27 This method by no means licenses the conclusion that all social action may be read like a text, or that all social behaviour can be treated as an enacted document (DeLanda, New Philosophy 22).


28 In 1963, noting the general incomprehension that followed the publication of each of his works, Raymond Roussel wrote a little treatise—Comment j’ai ecrit certains de mes livres—in which he succinctly but clearly explained the elementary principles that ruled the composition of his poems, his stories, and his plays. There is an absolute rule that a writer must carefully hide the means by which his effects are achieved (Burroughs, Third Eye 9).


29 Mr. Eliot, always evasive of the grand manner, has reached a stage at which he can no longer refuse to recognize the limitations of his medium; he is sometimes walking very near the limits of coherency (Brooker, T.S. Eliot 110).


[ from kaustos ‘burnt’ (from kaiein ‘to burn’) ] 2.0b13

of fusion
Gifts, petitions, submission of the body,
this incompatibility or repugnancy to co-exist,
to identify every spot which might relate;
these dire stories of Gorgons and Hydras,
the trouble some say with sleepwalking.
However preposterous and absurd our names
stand for ideas, for the contempt of small difficulties,
and smaller dangers.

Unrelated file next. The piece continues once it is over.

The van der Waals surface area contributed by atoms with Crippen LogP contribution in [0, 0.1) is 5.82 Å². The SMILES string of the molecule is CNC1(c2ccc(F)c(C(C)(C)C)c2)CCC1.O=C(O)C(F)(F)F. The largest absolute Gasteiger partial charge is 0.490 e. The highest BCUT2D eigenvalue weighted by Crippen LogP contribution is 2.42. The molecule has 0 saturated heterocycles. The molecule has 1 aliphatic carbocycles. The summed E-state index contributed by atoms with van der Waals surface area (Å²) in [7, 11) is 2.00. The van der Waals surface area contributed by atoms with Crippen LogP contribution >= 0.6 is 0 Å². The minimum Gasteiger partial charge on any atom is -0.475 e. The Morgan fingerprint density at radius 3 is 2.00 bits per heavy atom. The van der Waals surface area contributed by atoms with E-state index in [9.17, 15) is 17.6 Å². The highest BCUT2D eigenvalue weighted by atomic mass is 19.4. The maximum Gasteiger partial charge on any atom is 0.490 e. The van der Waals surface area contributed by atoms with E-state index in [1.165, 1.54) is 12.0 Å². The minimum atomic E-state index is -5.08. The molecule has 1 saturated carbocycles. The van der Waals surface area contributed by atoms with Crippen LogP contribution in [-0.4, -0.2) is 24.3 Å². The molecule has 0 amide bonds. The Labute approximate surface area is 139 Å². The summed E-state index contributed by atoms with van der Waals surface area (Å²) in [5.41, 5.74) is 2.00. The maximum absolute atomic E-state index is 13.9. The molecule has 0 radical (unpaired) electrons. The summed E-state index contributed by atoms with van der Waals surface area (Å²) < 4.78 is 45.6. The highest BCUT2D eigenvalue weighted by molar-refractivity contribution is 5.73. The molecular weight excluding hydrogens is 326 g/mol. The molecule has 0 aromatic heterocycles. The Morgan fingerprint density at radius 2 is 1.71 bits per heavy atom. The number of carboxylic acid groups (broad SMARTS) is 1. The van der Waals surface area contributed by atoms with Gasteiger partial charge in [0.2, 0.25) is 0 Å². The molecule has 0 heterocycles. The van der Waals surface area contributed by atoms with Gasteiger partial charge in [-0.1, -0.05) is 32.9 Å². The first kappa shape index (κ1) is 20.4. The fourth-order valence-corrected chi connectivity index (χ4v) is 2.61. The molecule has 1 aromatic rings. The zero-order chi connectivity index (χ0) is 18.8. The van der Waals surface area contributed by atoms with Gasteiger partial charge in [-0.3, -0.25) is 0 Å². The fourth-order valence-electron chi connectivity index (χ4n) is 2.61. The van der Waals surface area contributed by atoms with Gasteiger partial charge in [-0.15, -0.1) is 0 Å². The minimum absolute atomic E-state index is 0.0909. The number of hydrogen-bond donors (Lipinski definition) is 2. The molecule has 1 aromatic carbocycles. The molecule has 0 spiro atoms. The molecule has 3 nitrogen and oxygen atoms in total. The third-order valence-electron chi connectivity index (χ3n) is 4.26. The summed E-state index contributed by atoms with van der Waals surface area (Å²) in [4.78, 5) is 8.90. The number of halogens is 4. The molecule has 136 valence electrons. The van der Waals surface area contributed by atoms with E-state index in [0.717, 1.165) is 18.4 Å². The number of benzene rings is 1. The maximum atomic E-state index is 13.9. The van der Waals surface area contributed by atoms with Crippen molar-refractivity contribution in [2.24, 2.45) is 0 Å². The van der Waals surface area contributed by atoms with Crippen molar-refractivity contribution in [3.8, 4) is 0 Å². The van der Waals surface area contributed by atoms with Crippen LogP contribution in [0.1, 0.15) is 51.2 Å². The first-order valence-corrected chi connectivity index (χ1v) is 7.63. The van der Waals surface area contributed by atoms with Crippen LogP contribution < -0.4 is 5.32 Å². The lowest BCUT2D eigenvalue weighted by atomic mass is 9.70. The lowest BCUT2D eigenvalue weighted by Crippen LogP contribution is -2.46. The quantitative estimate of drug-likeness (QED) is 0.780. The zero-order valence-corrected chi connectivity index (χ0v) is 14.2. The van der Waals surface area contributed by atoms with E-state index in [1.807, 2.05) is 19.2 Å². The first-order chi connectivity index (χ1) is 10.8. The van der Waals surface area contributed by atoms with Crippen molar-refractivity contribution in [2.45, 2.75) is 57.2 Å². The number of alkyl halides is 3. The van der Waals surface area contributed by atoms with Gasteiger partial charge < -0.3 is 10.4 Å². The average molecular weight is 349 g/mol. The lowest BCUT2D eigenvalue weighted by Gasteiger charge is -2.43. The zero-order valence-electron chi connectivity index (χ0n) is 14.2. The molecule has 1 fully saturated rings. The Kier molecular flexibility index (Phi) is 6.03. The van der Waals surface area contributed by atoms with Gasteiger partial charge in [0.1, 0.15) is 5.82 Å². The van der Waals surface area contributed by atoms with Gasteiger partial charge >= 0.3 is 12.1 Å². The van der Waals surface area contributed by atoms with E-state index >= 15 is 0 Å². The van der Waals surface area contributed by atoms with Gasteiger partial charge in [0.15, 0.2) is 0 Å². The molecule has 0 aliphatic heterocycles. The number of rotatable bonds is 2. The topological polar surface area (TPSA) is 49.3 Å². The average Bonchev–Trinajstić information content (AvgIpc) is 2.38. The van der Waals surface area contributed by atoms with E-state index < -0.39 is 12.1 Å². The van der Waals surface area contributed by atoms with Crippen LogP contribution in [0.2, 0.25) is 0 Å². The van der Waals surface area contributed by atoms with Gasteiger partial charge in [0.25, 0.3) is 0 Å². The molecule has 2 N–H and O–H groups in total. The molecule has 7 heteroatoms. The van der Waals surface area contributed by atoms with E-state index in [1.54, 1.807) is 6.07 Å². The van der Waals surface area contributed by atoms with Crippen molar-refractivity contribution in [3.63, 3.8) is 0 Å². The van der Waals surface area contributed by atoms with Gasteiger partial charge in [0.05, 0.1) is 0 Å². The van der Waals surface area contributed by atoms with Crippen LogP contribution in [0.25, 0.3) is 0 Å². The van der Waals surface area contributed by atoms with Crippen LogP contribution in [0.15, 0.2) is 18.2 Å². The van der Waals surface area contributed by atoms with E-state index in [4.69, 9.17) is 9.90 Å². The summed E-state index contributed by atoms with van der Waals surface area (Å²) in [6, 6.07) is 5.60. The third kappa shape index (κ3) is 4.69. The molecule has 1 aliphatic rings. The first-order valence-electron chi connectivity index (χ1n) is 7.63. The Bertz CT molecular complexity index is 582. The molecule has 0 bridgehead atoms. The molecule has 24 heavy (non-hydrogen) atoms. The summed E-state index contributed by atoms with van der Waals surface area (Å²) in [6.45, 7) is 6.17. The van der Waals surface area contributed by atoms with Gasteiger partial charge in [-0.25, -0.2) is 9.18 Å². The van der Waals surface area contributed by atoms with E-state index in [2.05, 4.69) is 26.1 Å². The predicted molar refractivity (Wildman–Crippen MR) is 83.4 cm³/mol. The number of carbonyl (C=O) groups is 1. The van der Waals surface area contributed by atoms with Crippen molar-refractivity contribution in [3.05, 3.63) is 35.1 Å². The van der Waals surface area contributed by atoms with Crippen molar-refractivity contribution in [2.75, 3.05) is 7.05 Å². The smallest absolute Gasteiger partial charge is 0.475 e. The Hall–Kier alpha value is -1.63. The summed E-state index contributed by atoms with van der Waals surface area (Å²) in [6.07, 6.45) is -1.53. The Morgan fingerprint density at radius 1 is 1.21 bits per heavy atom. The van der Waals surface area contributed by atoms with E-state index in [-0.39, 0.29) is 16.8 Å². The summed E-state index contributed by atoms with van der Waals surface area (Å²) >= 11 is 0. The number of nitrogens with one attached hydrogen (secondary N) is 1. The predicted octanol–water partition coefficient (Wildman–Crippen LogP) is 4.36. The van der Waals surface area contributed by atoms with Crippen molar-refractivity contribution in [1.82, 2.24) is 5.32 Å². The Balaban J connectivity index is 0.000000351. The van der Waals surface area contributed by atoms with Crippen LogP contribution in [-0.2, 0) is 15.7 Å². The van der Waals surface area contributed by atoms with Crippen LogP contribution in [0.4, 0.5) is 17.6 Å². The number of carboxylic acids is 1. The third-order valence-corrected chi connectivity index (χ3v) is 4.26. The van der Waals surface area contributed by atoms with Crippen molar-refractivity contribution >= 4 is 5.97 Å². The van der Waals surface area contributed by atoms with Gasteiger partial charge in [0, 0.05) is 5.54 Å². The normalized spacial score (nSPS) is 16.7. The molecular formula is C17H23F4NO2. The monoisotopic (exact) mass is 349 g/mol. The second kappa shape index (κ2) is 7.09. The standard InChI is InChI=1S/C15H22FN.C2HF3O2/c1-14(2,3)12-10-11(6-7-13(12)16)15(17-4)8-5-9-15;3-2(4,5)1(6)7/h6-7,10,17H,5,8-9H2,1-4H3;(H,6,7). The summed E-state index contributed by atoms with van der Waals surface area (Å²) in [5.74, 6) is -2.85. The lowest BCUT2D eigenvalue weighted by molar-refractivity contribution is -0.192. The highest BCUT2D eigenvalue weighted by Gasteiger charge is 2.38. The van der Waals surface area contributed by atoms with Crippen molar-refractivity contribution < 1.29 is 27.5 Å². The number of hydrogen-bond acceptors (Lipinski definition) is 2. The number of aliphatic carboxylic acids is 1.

30 About citation in The Arcades Project, “proliferating individual passages, extracted from their original context like collectibles, were eventually set up to communicate among themselves, often in a rather subterranean manner. The organized masses of historical objects-the particular items of Benjamin’s display (drafts and excerpts)-together give rise to ‘a world of secret affinities’ and each separate article in the collection, each entry, was to constitute a ‘magic encyclopedia’ of the epoch from which it derived.” (Benjamin, Arcades Project x)


31 Benjamin’s intention was to bring together theory and materials, quotations and interpretation, in a new constellation compared to contemporary methods of representation. The quotations and the materials would bear the full weight of the project; theory and interpretation would have to withdraw in an ascetic manner. Benjamin isolated a “central problem of historical materialism,” which he thought he could solve in the Passagen-Werk, namely: “In what way is it possible to conjoin a heightened graphicness <Anschaulichkeitto> the realization of the Marxist method? The first stage in this undertaking will be to carry over the principle of montage into history. That is, to assemble large-scale constructions out of the smallest and most precisely cut components. Indeed, to discover in the analysis of the small individual moment the crystal of the total event.” (Benjamin, Arcades Project 931)


[ from kaustos ‘burnt’ (from kaiein ‘to burn’) ] 2.0b14

a body ceases to be solid
There is no need to speak too exactly of what they found;
their beginnings, divided amongst an infinite number
of little lords, covered with arms and partly for ornament,
painted their armor with the picture of some beast,
handed down as men who had not strength enough
to endure cold and peril. I must beg pardon of my reader
for having dwelt so long on this subject,
and perhaps with some obscurity.


32 Thus, the real phenomenon to be accounted for is not the punctual delineation of one version divorced from the rest of its copies, but the whole assemblage made up of one—or several—original(s) together with the retinue of its continually re-written biography (Latour and Lowe, “Migration of the Aura”).